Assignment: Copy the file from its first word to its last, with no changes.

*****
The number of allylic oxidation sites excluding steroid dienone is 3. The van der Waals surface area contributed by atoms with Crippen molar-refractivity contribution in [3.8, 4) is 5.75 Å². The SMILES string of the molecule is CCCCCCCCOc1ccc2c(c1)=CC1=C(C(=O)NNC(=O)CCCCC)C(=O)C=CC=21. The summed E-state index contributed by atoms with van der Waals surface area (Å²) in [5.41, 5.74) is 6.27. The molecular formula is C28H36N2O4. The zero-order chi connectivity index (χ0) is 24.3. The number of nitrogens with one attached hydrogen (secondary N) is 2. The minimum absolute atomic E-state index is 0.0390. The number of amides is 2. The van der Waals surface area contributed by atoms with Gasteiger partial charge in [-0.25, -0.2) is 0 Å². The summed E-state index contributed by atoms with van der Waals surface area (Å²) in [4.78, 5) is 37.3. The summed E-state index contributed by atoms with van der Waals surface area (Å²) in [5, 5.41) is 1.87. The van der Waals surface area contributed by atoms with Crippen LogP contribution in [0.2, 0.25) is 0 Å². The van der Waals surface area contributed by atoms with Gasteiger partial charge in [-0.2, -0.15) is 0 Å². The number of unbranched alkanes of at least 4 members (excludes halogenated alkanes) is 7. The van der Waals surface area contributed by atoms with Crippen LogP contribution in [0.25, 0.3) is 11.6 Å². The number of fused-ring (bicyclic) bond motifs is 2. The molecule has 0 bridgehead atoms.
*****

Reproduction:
The number of allylic oxidation sites excluding steroid dienone is 3. The van der Waals surface area contributed by atoms with Crippen molar-refractivity contribution in [3.8, 4) is 5.75 Å². The SMILES string of the molecule is CCCCCCCCOc1ccc2c(c1)=CC1=C(C(=O)NNC(=O)CCCCC)C(=O)C=CC=21. The summed E-state index contributed by atoms with van der Waals surface area (Å²) in [5.41, 5.74) is 6.27. The molecular formula is C28H36N2O4. The zero-order chi connectivity index (χ0) is 24.3. The number of nitrogens with one attached hydrogen (secondary N) is 2. The minimum absolute atomic E-state index is 0.0390. The number of amides is 2. The van der Waals surface area contributed by atoms with Gasteiger partial charge in [-0.25, -0.2) is 0 Å². The summed E-state index contributed by atoms with van der Waals surface area (Å²) in [4.78, 5) is 37.3. The summed E-state index contributed by atoms with van der Waals surface area (Å²) in [5, 5.41) is 1.87. The van der Waals surface area contributed by atoms with Crippen LogP contribution in [0.2, 0.25) is 0 Å². The van der Waals surface area contributed by atoms with Gasteiger partial charge in [-0.2, -0.15) is 0 Å². The number of unbranched alkanes of at least 4 members (excludes halogenated alkanes) is 7. The van der Waals surface area contributed by atoms with Crippen LogP contribution in [0.25, 0.3) is 11.6 Å². The number of fused-ring (bicyclic) bond motifs is 2. The molecule has 0 bridgehead atoms.